No one in the seven-man replacement crew, which worked the game because the regular officials are locked out, has more than nine years of experience, and only one member has worked Division I college games. The rest have handled lower divisions and other leagues.
"I would love to have the best officials on the field, but I have to look at this long-term," NFL Commissioner Roger Goodell said when asked about the impasse with regular officials during an hour-long forum with fans from all 32 teams before the regular season opened Wednesday.
Goodell said the NFL wants to increase the number of officials to give it flexibility to determine who's on the field and to spend more time training officials.
The NFL Referees Association, which covers more than 120 on-field officials, is at odds with the league over salary, retirement benefits and operational issues. The NFL has said its offer includes annual pay increases that could earn an experienced official more than $200,000 annually by 2018. The NFLRA has disputed the value of the proposal, insisting it would ultimately reduce compensation.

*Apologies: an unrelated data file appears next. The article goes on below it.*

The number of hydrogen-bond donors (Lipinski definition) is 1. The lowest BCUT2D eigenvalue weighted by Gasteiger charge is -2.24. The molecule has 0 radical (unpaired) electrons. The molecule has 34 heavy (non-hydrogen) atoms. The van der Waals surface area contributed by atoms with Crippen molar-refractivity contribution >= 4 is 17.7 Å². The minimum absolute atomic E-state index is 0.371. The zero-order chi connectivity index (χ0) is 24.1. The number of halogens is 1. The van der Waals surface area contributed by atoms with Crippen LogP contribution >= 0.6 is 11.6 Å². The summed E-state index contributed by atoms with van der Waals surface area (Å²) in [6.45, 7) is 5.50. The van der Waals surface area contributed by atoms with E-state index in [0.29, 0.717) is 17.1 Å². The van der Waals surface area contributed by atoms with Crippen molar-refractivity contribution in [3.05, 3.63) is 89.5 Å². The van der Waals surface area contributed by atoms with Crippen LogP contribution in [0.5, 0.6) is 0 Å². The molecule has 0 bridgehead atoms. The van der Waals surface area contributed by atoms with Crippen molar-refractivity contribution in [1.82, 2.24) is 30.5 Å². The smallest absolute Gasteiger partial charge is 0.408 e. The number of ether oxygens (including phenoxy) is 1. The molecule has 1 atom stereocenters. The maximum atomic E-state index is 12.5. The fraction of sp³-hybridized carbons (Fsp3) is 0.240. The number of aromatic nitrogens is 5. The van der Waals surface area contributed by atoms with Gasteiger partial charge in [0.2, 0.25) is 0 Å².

"It'll get solved," Goodell insisted.
Core's replacement crew Wednesday night has Bob Shoulders as the umpire, Greg Maxwell as the head linesman, Joshua Thurow as the line judge, Thaddious Foster as the field judge, Brian Stropolo as the side judge and Larry Babcock as the back judge. Veteran NFL official Dale Hamer is the replay official.
Core has eight years of experience as a referee in Division II and III, and other levels. Shoulders has six years of experience at Division I and II. Maxwell has worked five years in Division III and other levels.
Thurow is the most experienced with nine years in Division II and III. Foster has four years in Division II, Stropolo is the least experienced with three years in Division III. Bobcock has five years in Division III and other levels.
The alternate is Tim Keese, who has five years of experience at Division II and other levels.
"Consistency is the most important thing with officiating," Goodell said.
The league plans to continue to evaluate every play, official by official, to see if they made the right call, Goodell promised. He also expects a bunch of calls Monday, one day the majority of teams play.
"Officiating is not perfect, but we believe that we have the best officials and that we can get better, and that's what we're trying to do long-term," Goodell said.
Copyright 2012 by The Associated Press